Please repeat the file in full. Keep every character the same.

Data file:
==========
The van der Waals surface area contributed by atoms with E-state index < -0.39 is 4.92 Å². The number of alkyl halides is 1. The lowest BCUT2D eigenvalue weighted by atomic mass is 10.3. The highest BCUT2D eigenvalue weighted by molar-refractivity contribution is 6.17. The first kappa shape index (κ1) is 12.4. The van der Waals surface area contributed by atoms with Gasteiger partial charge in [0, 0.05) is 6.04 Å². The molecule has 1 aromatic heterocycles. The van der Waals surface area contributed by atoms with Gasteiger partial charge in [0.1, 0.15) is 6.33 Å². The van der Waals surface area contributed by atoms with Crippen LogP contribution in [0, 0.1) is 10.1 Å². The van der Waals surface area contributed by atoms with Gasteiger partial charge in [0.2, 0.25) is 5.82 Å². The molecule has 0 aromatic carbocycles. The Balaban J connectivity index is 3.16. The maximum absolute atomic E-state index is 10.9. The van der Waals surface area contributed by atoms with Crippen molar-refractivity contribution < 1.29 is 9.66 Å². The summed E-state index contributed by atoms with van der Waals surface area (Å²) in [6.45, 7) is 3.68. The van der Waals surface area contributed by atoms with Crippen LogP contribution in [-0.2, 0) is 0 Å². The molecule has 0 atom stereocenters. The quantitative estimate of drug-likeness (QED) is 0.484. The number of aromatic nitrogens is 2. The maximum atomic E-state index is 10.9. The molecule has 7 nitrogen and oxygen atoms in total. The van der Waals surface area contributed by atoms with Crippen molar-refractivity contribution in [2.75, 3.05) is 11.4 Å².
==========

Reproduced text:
The van der Waals surface area contributed by atoms with E-state index < -0.39 is 4.92 Å². The number of alkyl halides is 1. The lowest BCUT2D eigenvalue weighted by atomic mass is 10.3. The highest BCUT2D eigenvalue weighted by molar-refractivity contribution is 6.17. The first kappa shape index (κ1) is 12.4. The van der Waals surface area contributed by atoms with Gasteiger partial charge in [0, 0.05) is 6.04 Å². The molecule has 1 aromatic heterocycles. The van der Waals surface area contributed by atoms with Gasteiger partial charge in [0.1, 0.15) is 6.33 Å². The van der Waals surface area contributed by atoms with Crippen LogP contribution in [0, 0.1) is 10.1 Å². The van der Waals surface area contributed by atoms with Gasteiger partial charge in [0.2, 0.25) is 5.82 Å². The molecule has 0 aromatic carbocycles. The Balaban J connectivity index is 3.16. The maximum absolute atomic E-state index is 10.9. The van der Waals surface area contributed by atoms with Crippen molar-refractivity contribution < 1.29 is 9.66 Å². The summed E-state index contributed by atoms with van der Waals surface area (Å²) in [6.45, 7) is 3.68. The van der Waals surface area contributed by atoms with Crippen LogP contribution in [-0.2, 0) is 0 Å². The molecule has 0 atom stereocenters. The quantitative estimate of drug-likeness (QED) is 0.484. The number of aromatic nitrogens is 2. The maximum atomic E-state index is 10.9. The molecule has 7 nitrogen and oxygen atoms in total. The van der Waals surface area contributed by atoms with Crippen molar-refractivity contribution in [2.75, 3.05) is 11.4 Å².